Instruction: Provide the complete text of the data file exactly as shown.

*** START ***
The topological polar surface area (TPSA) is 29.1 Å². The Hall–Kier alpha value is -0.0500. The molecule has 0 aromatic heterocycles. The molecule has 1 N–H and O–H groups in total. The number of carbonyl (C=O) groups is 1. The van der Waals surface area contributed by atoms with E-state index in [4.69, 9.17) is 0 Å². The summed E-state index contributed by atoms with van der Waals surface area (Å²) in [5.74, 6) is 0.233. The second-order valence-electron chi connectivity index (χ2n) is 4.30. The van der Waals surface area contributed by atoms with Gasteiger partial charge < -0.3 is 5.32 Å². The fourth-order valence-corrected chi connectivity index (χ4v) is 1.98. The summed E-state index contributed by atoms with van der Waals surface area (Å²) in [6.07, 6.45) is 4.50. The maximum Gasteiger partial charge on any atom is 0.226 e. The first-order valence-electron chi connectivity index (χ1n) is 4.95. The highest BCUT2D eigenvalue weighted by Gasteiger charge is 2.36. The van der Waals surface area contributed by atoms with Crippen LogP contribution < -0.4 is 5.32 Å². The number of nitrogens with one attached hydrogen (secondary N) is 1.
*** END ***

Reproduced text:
The topological polar surface area (TPSA) is 29.1 Å². The Hall–Kier alpha value is -0.0500. The molecule has 0 aromatic heterocycles. The molecule has 1 N–H and O–H groups in total. The number of carbonyl (C=O) groups is 1. The van der Waals surface area contributed by atoms with E-state index in [4.69, 9.17) is 0 Å². The summed E-state index contributed by atoms with van der Waals surface area (Å²) in [5.74, 6) is 0.233. The second-order valence-electron chi connectivity index (χ2n) is 4.30. The van der Waals surface area contributed by atoms with Gasteiger partial charge < -0.3 is 5.32 Å². The fourth-order valence-corrected chi connectivity index (χ4v) is 1.98. The summed E-state index contributed by atoms with van der Waals surface area (Å²) in [6.07, 6.45) is 4.50. The maximum Gasteiger partial charge on any atom is 0.226 e. The first-order valence-electron chi connectivity index (χ1n) is 4.95. The highest BCUT2D eigenvalue weighted by Gasteiger charge is 2.36. The van der Waals surface area contributed by atoms with Crippen LogP contribution < -0.4 is 5.32 Å². The number of nitrogens with one attached hydrogen (secondary N) is 1.